“The policy of American government is to leave its citizens free, neither restraining them nor aiding them in their pursuits.”
— Thomas Jefferson
“Among the many objects to which a wise and free people find it necessary to direct their attention, that of providing for their safety seems to be the first.”
— John Jay
The Preamble to the U.S. Constitution reads:
We the People of the United States, in Order to form a more perfect Union, establish Justice, insure domestic Tranquility, provide for the common defense, promote the general Welfare, and secure the Blessings of Liberty to ourselves and our Posterity, do ordain and establish this Constitution for the United States of America.
The two words “domestic Tranquility” are important, as the framers wanted to prevent a repetition of the social upheaval during the last years under the Articles of Confederation. The new Constitution would ensure that the federal government had the authority to squelch disorder, thus keeping the nation secure. Yet, tension between the desire for “domestic Tranquility” and safeguarding the civil liberties of the people began shortly after the Constitution was ratified.
Due to the voluminous criticism regarding America’s undeclared war with France in 1798, the Adams administration compelled the U.S. Congress to pass the Alien and Sedition Acts. The legislation declared that anyone making or publishing “false, scandalous and malicious” declarations about the government would be fined or imprisoned. (These acts were either repealed or allowed to expire after Jefferson’s victory over John Adams in 1800.)
During the U.S. Civil War (1861–1865), Abraham Lincoln suspended the writ of habeas corpus in order to allow the union army to detain civilians who threatened military operations and shut down opposition newspapers.
World War I saw the passage of the Espionage Act in 1917 and the Sedition Act in 1918. The latter act empowered the federal government to punish any expression of opinion considered “disloyal, profane, scurrilous or abusive.” In WWII, Franklin D. Roosevelt issued Executive Order 9066 which resulted in the internment of 100,000 Japanese Americans. Both Congress and the Supreme Court would acquiesce in this presidential order. Because of war hysteria, this action was supported by a majority of Americans.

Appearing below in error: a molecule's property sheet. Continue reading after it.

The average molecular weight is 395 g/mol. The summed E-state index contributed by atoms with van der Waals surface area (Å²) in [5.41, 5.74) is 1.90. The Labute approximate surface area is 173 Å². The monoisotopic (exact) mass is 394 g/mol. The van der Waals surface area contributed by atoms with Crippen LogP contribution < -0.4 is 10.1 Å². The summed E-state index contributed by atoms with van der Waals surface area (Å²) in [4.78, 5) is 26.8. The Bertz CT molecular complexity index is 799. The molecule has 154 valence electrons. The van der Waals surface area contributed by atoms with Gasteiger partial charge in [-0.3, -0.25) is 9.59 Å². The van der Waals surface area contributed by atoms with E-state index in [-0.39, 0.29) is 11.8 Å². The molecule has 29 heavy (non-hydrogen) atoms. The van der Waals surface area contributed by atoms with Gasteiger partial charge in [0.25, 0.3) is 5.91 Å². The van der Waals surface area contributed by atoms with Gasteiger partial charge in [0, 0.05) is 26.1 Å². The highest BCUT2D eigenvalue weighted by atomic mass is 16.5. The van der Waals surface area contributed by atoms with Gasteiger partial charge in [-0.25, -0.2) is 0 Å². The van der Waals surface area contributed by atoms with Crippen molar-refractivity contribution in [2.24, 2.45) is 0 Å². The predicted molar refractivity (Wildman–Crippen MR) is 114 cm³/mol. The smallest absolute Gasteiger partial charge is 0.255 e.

The common theme in those examples is warfare. To ensure domestic tranquility and keep citizens safe during conflict, the government seemingly infringed on various civil liberties. Governmental leaders proclaim that citizens must be secure; therefore, legislation is adopted with that goal in mind.
Following the end of World War II, the Soviet Union and the United States faced off in the Cold War, and new concerns about national security emerged. In this uncertain environment, the National Security Act of 1947 was passed, which established the National Security Council, as you have learned, as well as the CIA. This was a momentous law “in that it created the skeleton, at least, of what was to become an overpowering national security apparatus” (Weisberger, 1985).
The emergence of new forms of technology during the Cold War helped the government in its effort to “secure” Americans from possible communist threats, both foreign and domestic. During the Cold War, the United States witnessed a significant expansion of government surveillance, both overseas and at home, based on emerging technology. As the academic John MacWillie (2008) has written
surveillance is an ancient practice—one that has always entailed human beings “watching over” others, primarily focused on narrowly defined targets and territories. However, since the 1940s, the scope of this practice, increasingly abetted by sensors, computers, software applications, networks, and other technologies, has progressively shifted from individual targets to an undifferentiated persistent stare over entire populations across vast dimensions of space and time.
One example of this new understanding of surveillance is the response of the government following 9/11.
After the Al Qaeda attacks on U.S. soil on September 11, 2001, Congress passed the Homeland Security Act of 2002. This legislation formed the Department of Homeland Security (Congress, 2002). The Department of Homeland Security’s mission is
to secure the nation from the many threats we face. This requires the dedication of more than 240,000 employees in jobs that range from aviation and border security to emergency response, from cybersecurity analyst to chemical facility inspector. Our duties are wide-ranging, and our goal is clear – keeping America safe. (DHS, 2019)
At the same time Congress formed the Department of Homeland Security, Congress passed the USA PATRIOT Act (Congress, 2001). According to the Director of National Intelligence (n.d.), the purpose of the PATRIOT Act is to
deter and punish terrorist acts in the United States and around the world. Section 314 helps law enforcement identify, disrupt, and prevent terrorist acts and money laundering activities by encouraging further cooperation among law enforcement, regulators, and financial institutions to share information.
Yet, according to Rigoglioso (2014), the PATRIOT Act was
designed to make it easier for the government to collect data that would help combat terrorism. At the same time, the incredible evolution in technology over the past two decades has revolutionized both the tools available to the government for surveillance and those used by individuals to live their lives.
Today, government’s use of technology to fight terrorism, both abroad and at home, reignites the evolving debate between the balance between civil liberties and national security.